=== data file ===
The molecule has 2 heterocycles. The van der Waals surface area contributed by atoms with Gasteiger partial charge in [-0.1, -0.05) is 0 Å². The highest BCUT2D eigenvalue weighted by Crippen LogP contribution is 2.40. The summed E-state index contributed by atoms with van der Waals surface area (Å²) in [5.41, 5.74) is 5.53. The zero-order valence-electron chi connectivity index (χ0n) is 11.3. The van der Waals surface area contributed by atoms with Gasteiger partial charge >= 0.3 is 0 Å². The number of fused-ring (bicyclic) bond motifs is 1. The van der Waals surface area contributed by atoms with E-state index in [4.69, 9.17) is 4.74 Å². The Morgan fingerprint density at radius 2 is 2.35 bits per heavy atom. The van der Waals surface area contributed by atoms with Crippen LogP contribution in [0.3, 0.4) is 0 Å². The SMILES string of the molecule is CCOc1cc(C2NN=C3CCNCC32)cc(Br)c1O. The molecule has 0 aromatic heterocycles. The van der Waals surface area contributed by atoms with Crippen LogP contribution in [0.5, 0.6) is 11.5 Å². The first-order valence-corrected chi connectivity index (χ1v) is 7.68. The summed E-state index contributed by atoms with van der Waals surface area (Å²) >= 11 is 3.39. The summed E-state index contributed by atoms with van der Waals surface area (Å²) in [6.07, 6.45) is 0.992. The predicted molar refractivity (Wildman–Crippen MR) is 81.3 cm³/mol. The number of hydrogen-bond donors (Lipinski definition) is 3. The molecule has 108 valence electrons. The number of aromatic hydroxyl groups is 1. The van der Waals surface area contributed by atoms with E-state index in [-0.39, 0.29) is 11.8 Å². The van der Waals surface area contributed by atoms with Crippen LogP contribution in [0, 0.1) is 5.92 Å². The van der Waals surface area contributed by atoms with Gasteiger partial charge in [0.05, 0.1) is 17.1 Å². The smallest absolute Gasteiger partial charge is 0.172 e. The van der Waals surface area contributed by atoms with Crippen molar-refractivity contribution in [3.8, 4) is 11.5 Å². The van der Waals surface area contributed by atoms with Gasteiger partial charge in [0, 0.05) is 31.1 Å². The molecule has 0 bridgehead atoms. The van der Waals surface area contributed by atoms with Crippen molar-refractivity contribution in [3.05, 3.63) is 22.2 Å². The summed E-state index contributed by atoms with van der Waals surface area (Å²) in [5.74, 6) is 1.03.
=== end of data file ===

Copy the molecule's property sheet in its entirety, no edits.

The molecule has 2 heterocycles. The van der Waals surface area contributed by atoms with Gasteiger partial charge in [-0.1, -0.05) is 0 Å². The highest BCUT2D eigenvalue weighted by Crippen LogP contribution is 2.40. The summed E-state index contributed by atoms with van der Waals surface area (Å²) in [5.41, 5.74) is 5.53. The zero-order valence-electron chi connectivity index (χ0n) is 11.3. The van der Waals surface area contributed by atoms with Gasteiger partial charge >= 0.3 is 0 Å². The number of fused-ring (bicyclic) bond motifs is 1. The van der Waals surface area contributed by atoms with E-state index in [4.69, 9.17) is 4.74 Å². The Morgan fingerprint density at radius 2 is 2.35 bits per heavy atom. The van der Waals surface area contributed by atoms with Crippen LogP contribution in [0.3, 0.4) is 0 Å². The SMILES string of the molecule is CCOc1cc(C2NN=C3CCNCC32)cc(Br)c1O. The molecule has 0 aromatic heterocycles. The van der Waals surface area contributed by atoms with Crippen LogP contribution in [0.5, 0.6) is 11.5 Å². The first-order valence-corrected chi connectivity index (χ1v) is 7.68. The summed E-state index contributed by atoms with van der Waals surface area (Å²) >= 11 is 3.39. The summed E-state index contributed by atoms with van der Waals surface area (Å²) in [6.07, 6.45) is 0.992. The predicted molar refractivity (Wildman–Crippen MR) is 81.3 cm³/mol. The number of hydrogen-bond donors (Lipinski definition) is 3. The molecule has 108 valence electrons. The number of aromatic hydroxyl groups is 1. The van der Waals surface area contributed by atoms with E-state index in [-0.39, 0.29) is 11.8 Å². The van der Waals surface area contributed by atoms with Crippen LogP contribution in [0, 0.1) is 5.92 Å². The van der Waals surface area contributed by atoms with Gasteiger partial charge in [0.05, 0.1) is 17.1 Å². The smallest absolute Gasteiger partial charge is 0.172 e. The van der Waals surface area contributed by atoms with Crippen molar-refractivity contribution in [3.8, 4) is 11.5 Å². The van der Waals surface area contributed by atoms with Gasteiger partial charge in [0, 0.05) is 31.1 Å². The molecule has 0 bridgehead atoms. The van der Waals surface area contributed by atoms with Crippen molar-refractivity contribution in [3.05, 3.63) is 22.2 Å². The summed E-state index contributed by atoms with van der Waals surface area (Å²) in [5.74, 6) is 1.03.